Grass species at our sites persist under frequent grazing, and we sought to characterise the key life history attributes that enable this (i.e. avoidance-attractance, resistance or tolerance). Four trait indices were derived from field measurements: 1) culm orientation index, 2) lateral index, 3) tuft index, and 4) grazer use index. Culm orientation index was calculated as the species mean value after converting each species × quadrat culm orientation record to a numerical value as follows: lateral = 1, geniculate-lateral = 2, geniculate or decumbent = 3, geniculate-upright = 4, and upright = 5. The lateral index was calculated as the proportion of quadrat-level records where a species had stolons or long rhizomes. Similarly, the tuft index was calculated as the proportion of quadrat-level records where a species had a tufted base. To indicate the relative site-level grazing preference of a species, we derived a grazer use index based on the assumption that maximum grazer use is experienced by species with heights close to the median site-level leaf table height, via: 1) taking the ratio of the leaf table height for each species × quadrat to the overall site-level median leaf table height, 2) for values > 1 (i.e. where a species × quadrat is taller than the overall site median), taking the reciprocal of this value, and 3) calculating the overall species mean value across all quadrats × sites.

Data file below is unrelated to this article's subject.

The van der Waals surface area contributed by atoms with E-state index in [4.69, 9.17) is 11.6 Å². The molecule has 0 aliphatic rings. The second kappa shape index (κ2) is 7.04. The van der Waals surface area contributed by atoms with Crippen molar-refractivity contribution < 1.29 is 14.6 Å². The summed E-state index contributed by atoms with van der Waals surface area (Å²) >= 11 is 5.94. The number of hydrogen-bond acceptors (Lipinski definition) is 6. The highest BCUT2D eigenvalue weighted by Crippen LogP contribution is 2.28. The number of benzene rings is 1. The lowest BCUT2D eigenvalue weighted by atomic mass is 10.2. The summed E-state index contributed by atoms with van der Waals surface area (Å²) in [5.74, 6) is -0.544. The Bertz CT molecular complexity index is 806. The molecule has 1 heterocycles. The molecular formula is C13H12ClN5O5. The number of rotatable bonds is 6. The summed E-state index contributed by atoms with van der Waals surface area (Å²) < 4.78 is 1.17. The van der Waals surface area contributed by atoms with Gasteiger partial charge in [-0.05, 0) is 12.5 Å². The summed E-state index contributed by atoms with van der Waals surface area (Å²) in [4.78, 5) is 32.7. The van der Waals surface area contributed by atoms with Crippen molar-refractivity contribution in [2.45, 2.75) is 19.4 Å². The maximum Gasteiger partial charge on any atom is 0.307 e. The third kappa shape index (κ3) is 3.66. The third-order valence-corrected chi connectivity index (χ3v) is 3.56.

Data are provided as a .xlsx file created in Microsoft Excel.
USAID/NAS Partnerships for Enhanced Engagement in Research, Award: Sub-Grant 2000004946, Cycle 3
National Research Foundation South Africa , Award: #114974
DST Global Change Grand Challenge, Award: #92464
Royal Society-Newton Mobility Grant, Award: NI160200
Natural Environment Research Council, Award: NE/T000759/1
National Research Foundation South Africa , Award: #115998
National Research Foundation South Africa , Award: #118847